It was during an NG activity that different approaches to the racial politics of caregiving came to the fore. The activity was called “Growth Edges” and involved pieces of paper arranged in the shape of a sun (see Figure 2).  We began with a giant paper circle, the center of the sun, onto which participants wrote beliefs and tactics that the collectives all shared. Some of these similarities were about organizational structure including, “Volunteer led and run: not non-profits” and “direct action model.” Some were about larger political values including “Intergenerationality is transformative to movements.” Another unifying political concept that echoed throughout the NG was about who the collectives seek to serve. This was written in the center of the sun as “Provision of care for low-income women of color,” and reflects an attention to the ways reproductive and caring labor is unevenly extracted and appropriated from people of color. It also reflects an understanding that without intentionally addressing the ongoing exploitation of women and caregivers of color in practice, racial inequalities would continue to reproduce themselves even within activist social movements. For the collectives, to subvert these dominant tendencies means to be specific about who the childcare collectives partner with and provide care for.

Figure 2: The Growth Edges Activity displayed on the left, along with other activities from the NG on the right. Photo credit: Allied Media Conference via Facebook

 

The second part of the Growth Edges activity involved the “rays,” triangular pieces of paper placed around the circle which represented “the more particular localized things that people are doing that all come from this central light source.”[1] These were not necessarily complete differences, but aspects that certain collectives chose to place more emphasis on. Some examples were “attempt to develop curriculum…that relates to what the parents in the partner organizations are doing,” and “seek to be grounded in/supportive of the queer community.”

However, one ray represented what proved to be a somewhat oppositional  approach within the collectives. It was written by a member of the oldest and most diverse childcare collective in my research. They wrote, “Childcare work provided by people of color as intention.” This stuck out to members of other collectives and ended up guiding many of my interview questions after the NG. The reason this “ray” was so generative of conversation, and in some cases tension, was that it went against the logic of many childcare collective members, particularly about their role as allies to communities of color. This idea of ally-ship stems from an understanding that people with access to more resources, whether time or money, should be using their positionality to provide care for those with fewer resources. This extends to beliefs about white privilege. A member of a collective with only one non-white member told me that her reasoning for getting involved in a childcare collective came from an anti-racist analysis and a desire to be an anti-racist ally. She said:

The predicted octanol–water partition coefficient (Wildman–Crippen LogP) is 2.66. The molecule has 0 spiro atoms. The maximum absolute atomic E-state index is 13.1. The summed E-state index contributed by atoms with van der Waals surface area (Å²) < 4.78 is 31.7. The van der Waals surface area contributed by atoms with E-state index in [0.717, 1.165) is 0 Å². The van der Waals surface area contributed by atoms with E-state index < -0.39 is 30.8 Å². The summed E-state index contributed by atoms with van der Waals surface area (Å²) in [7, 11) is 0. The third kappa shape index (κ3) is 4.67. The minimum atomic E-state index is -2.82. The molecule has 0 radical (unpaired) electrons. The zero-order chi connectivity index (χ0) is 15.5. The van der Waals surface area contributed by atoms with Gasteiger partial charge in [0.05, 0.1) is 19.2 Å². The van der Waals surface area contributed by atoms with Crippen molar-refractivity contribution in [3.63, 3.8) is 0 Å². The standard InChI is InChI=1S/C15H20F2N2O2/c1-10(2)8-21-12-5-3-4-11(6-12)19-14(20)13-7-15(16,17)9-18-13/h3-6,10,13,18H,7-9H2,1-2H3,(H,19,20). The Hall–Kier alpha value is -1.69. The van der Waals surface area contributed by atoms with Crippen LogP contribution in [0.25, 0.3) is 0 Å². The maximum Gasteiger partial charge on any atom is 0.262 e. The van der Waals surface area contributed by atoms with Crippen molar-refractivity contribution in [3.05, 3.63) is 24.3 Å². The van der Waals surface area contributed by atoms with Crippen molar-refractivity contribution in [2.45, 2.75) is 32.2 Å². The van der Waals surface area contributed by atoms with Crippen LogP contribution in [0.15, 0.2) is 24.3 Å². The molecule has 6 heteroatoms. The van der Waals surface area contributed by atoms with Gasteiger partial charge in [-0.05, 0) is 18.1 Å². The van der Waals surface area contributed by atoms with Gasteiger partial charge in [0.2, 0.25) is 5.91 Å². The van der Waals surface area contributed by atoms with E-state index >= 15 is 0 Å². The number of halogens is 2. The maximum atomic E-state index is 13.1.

I went to an “anti-racism for white people” training, and they were talking about leveraging white privilege for social justice and organizing. One of the people there [said that] one of the things white people can do is offer childcare for people of color who are organizing, and I was like, yeah, I should do that.

This understanding of white ally-ship is what lead some childcare collectives and their members to become comfortable with being all or mostly white. They were not focusing on recruiting collective members who might reflect the identities of their partner groups. However, after this came up during the NG, it caused members of all, or majority, white collectives to reflect on whether merely inverting the racial dynamics of caregiving was actually helpful to the communities they were partnering with. It also led me to take up the problematic of white ally-ship in the face of the racialized politics of caregiving during my interviews with collective members and members of their partner organizations.

The limits of caregiving as white ally-ship

After the Growth Edges activity, members from three collectives broke into a small group to discuss among themselves the lack of racial diversity within their collectives. During my interviews afterwards, several of those members related to me how the discussion made them feel. One spoke of “angst” that her collective was all white and worked mostly with people of color. A member of another collective admitted that he was at first “a little put off” by the thought that the ally-ship model might be damaging to the people they work with. Another member I spoke with, who was not part of the small group, but was a member of a collective with all white members, talked of her discomfort with being in an all-white collective. She said:

Sometimes it does feel like we’re doing charity work or we’re some kind of fucking AmeriCorps volunteers. Sometimes there are, not conflicts, [but] there can be uneasiness between our volunteers and the parents and I think it would be ignorant to ignore some race issues there.